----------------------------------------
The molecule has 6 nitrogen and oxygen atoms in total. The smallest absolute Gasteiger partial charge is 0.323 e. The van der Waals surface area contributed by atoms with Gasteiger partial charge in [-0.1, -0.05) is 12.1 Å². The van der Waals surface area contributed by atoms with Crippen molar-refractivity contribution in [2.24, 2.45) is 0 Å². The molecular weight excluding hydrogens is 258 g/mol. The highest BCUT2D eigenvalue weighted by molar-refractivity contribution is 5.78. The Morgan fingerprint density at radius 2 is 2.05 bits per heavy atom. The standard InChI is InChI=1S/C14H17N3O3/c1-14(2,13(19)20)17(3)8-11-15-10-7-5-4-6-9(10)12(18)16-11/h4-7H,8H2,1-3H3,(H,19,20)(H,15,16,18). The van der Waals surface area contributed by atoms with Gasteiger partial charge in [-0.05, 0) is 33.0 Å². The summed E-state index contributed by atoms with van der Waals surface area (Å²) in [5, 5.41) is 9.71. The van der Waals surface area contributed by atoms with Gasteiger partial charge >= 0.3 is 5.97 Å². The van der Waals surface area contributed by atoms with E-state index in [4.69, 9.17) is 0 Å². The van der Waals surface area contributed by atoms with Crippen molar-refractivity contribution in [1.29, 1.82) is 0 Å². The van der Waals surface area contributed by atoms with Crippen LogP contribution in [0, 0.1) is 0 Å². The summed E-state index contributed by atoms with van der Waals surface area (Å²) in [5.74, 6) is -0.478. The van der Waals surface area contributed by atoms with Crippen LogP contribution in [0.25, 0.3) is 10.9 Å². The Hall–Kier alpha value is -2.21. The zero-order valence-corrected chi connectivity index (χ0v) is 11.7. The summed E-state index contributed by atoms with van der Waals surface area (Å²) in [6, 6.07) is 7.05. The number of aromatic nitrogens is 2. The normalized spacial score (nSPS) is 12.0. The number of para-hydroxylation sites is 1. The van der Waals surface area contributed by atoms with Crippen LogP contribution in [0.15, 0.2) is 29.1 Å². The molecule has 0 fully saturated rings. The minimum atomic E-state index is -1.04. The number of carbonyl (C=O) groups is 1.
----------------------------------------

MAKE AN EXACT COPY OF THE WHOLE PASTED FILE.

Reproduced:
The molecule has 6 nitrogen and oxygen atoms in total. The smallest absolute Gasteiger partial charge is 0.323 e. The van der Waals surface area contributed by atoms with Gasteiger partial charge in [-0.1, -0.05) is 12.1 Å². The van der Waals surface area contributed by atoms with Crippen molar-refractivity contribution in [2.24, 2.45) is 0 Å². The molecular weight excluding hydrogens is 258 g/mol. The highest BCUT2D eigenvalue weighted by molar-refractivity contribution is 5.78. The Morgan fingerprint density at radius 2 is 2.05 bits per heavy atom. The standard InChI is InChI=1S/C14H17N3O3/c1-14(2,13(19)20)17(3)8-11-15-10-7-5-4-6-9(10)12(18)16-11/h4-7H,8H2,1-3H3,(H,19,20)(H,15,16,18). The van der Waals surface area contributed by atoms with Gasteiger partial charge in [-0.05, 0) is 33.0 Å². The summed E-state index contributed by atoms with van der Waals surface area (Å²) in [5, 5.41) is 9.71. The van der Waals surface area contributed by atoms with Gasteiger partial charge >= 0.3 is 5.97 Å². The van der Waals surface area contributed by atoms with E-state index in [4.69, 9.17) is 0 Å². The van der Waals surface area contributed by atoms with Crippen molar-refractivity contribution in [1.29, 1.82) is 0 Å². The van der Waals surface area contributed by atoms with Crippen LogP contribution in [0, 0.1) is 0 Å². The summed E-state index contributed by atoms with van der Waals surface area (Å²) in [5.74, 6) is -0.478. The van der Waals surface area contributed by atoms with Crippen LogP contribution in [0.25, 0.3) is 10.9 Å². The Hall–Kier alpha value is -2.21. The zero-order valence-corrected chi connectivity index (χ0v) is 11.7. The summed E-state index contributed by atoms with van der Waals surface area (Å²) in [6, 6.07) is 7.05. The number of aromatic nitrogens is 2. The normalized spacial score (nSPS) is 12.0. The number of para-hydroxylation sites is 1. The van der Waals surface area contributed by atoms with Crippen LogP contribution in [0.15, 0.2) is 29.1 Å². The molecule has 0 fully saturated rings. The minimum atomic E-state index is -1.04. The number of carbonyl (C=O) groups is 1.